Most board games are turn-based, which means that unless the game is real-time or involves simultaneous play, someone has to be the first player to make a move. In some games, biases can exist in favour or against the starting player. In Chess for example, the player playing white wins 52-56% of the time instead of the 50% you might expect if the two sides were balanced. In this section, let's dive into starting player biases evident from games that I've played over the years. To do this we will compare the WVI of the starting player to the WVI of the remaining players and look at the games that produce the greatest delta.

The Resistance and Anomia are notable entries in this section. The Resistance is a social deduction game, conceptually similar to Mafia / Werewolf. For the purposes of my data, the starting player is the first player to be the Leader, whom selects the first team to be voted on. The Leader may (and often does) pick themselves to be included in the team, and so this finding intuitively makes sense because if some percentage of initial team proposals is accepted by the players, that initial team is more likely to provide a point for the starting player's team than if a random team were selected.

Anomia, 2010 (Designer: Andrew Innes)

Anomia is a simple party game where players have to think quickly to come up with example nouns that match the given category for the round. Players take turns by drawing a card from the deck and a "face-off" begins between two players when players draw matching symbols. Because players can only earn points in the game from "face-off"s, that means it is impossible for players to earn any points in the game until they have at least drawn their first card. Therefore, the starting player has the most opportunity throughout the game to have a "face-off" and I think this is why we see a bias exists for the starting player in Anomia.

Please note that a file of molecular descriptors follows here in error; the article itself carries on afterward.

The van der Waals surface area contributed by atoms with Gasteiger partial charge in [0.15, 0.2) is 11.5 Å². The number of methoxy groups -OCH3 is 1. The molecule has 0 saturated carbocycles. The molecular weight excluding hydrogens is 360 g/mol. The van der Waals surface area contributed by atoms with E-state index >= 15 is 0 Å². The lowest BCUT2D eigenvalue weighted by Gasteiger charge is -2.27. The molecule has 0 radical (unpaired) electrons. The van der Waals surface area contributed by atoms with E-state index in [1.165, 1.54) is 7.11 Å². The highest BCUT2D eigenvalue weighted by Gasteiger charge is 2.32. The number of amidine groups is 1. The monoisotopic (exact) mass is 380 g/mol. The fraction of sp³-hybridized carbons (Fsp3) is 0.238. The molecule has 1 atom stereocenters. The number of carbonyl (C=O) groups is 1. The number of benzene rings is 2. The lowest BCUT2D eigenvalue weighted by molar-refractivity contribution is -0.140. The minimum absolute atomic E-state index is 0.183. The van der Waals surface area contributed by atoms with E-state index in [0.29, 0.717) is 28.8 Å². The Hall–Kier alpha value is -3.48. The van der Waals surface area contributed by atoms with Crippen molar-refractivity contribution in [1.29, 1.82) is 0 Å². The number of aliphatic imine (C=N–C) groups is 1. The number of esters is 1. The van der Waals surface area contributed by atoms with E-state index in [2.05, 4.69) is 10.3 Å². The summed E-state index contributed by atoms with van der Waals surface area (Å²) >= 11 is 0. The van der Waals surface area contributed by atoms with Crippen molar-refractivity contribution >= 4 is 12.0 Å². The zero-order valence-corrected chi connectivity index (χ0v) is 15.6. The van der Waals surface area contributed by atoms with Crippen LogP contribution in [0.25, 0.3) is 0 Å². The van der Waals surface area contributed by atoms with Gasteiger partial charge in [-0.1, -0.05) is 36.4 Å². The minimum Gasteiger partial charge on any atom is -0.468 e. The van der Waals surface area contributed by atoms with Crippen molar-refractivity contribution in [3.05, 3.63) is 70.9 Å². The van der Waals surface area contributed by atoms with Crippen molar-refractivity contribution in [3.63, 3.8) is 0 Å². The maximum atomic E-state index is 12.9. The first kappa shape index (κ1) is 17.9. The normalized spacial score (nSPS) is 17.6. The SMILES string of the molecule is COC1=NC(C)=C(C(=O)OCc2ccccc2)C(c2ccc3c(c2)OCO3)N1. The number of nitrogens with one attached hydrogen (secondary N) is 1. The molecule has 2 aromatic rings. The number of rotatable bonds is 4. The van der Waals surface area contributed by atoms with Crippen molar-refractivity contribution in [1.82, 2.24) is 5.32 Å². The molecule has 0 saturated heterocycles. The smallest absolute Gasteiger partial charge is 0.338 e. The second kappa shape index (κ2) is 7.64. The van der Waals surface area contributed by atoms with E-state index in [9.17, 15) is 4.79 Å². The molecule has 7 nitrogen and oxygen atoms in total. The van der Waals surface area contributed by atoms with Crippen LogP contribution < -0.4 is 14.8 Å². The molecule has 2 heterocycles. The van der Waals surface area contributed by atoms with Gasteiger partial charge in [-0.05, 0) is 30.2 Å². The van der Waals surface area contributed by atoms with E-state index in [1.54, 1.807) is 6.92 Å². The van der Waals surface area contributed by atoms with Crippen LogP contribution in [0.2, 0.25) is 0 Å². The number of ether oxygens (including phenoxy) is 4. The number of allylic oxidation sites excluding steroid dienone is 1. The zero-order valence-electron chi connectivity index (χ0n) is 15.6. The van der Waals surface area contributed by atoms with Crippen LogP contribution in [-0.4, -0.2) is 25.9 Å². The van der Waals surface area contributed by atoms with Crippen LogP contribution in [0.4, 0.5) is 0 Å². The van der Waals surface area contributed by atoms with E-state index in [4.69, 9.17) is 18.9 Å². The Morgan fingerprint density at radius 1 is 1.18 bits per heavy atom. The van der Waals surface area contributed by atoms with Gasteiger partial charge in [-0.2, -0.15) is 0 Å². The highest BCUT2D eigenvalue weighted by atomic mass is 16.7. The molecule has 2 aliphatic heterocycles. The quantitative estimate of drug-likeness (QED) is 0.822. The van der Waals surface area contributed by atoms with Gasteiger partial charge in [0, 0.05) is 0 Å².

Taking a look now at where the starting player has a disadvantage, the top result here is the bidding game For Sale. In For Sale, players auction off real estate and then later in the game attempt to sell their properties for maximum profit. Bidding games often lend themselves to being a disadvantage for the starting player, particularly when players are inexperienced and naturally lowball initial bids.

After For Sale we have Tsuro, which is a simple tile placement game in which players are attempting to survive for as long as possible by avoiding any collisions with other players or falling off the edge of the board. It intuitively makes sense to me that moving earlier in Tsuro is a disadvantage since players moving after you can take advantage of your starting position and provide you with fewer options in later turns. The rules actually say that the oldest player should be the starting player, which seems to indicate that the starting player disadvantage was known when the game was designed.

Tsuro, 2004 (Designer: Tom McMurchie)

Conclusion

We’ve seen that win rate is not a great metric for understanding how well a player performs when comparing different games to each other. We’ve also shown how data can demonstrate which games have a starting player advantage or disadvantage.

Have your own dataset you’d like to analyze? Share your use case with us and we’ll get you up and running on Cascade in no time

* Footnote: Two Rooms and a Boom technically has a variable number of possible win outcomes due to their mechanics of having different roles in each game. Regardless, in most cases even this game will end up with exactly two teams.